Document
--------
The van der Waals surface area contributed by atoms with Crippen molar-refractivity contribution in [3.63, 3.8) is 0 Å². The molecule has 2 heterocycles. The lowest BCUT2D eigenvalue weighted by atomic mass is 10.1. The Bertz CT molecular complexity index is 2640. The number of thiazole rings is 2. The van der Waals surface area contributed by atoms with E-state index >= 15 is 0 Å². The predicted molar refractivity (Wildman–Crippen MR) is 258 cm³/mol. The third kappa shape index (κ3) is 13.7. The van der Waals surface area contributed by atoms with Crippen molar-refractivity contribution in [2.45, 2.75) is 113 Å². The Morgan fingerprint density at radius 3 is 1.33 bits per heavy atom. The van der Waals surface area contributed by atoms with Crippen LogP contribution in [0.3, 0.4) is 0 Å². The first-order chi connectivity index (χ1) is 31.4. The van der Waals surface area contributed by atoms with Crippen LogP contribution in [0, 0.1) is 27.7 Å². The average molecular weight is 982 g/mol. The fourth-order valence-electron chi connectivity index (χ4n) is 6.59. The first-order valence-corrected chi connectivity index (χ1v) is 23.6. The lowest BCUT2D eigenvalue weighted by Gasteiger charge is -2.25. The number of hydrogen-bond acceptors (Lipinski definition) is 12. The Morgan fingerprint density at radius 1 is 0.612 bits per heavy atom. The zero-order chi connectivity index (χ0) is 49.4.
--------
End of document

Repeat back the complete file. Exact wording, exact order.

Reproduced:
The van der Waals surface area contributed by atoms with Crippen molar-refractivity contribution in [3.63, 3.8) is 0 Å². The molecule has 2 heterocycles. The lowest BCUT2D eigenvalue weighted by atomic mass is 10.1. The Bertz CT molecular complexity index is 2640. The number of thiazole rings is 2. The van der Waals surface area contributed by atoms with E-state index >= 15 is 0 Å². The predicted molar refractivity (Wildman–Crippen MR) is 258 cm³/mol. The third kappa shape index (κ3) is 13.7. The van der Waals surface area contributed by atoms with Crippen molar-refractivity contribution in [2.45, 2.75) is 113 Å². The Morgan fingerprint density at radius 3 is 1.33 bits per heavy atom. The van der Waals surface area contributed by atoms with Crippen LogP contribution in [0.3, 0.4) is 0 Å². The first-order chi connectivity index (χ1) is 31.4. The van der Waals surface area contributed by atoms with Crippen LogP contribution in [0, 0.1) is 27.7 Å². The average molecular weight is 982 g/mol. The fourth-order valence-electron chi connectivity index (χ4n) is 6.59. The first-order valence-corrected chi connectivity index (χ1v) is 23.6. The lowest BCUT2D eigenvalue weighted by Gasteiger charge is -2.25. The number of hydrogen-bond acceptors (Lipinski definition) is 12. The Morgan fingerprint density at radius 1 is 0.612 bits per heavy atom. The zero-order chi connectivity index (χ0) is 49.4.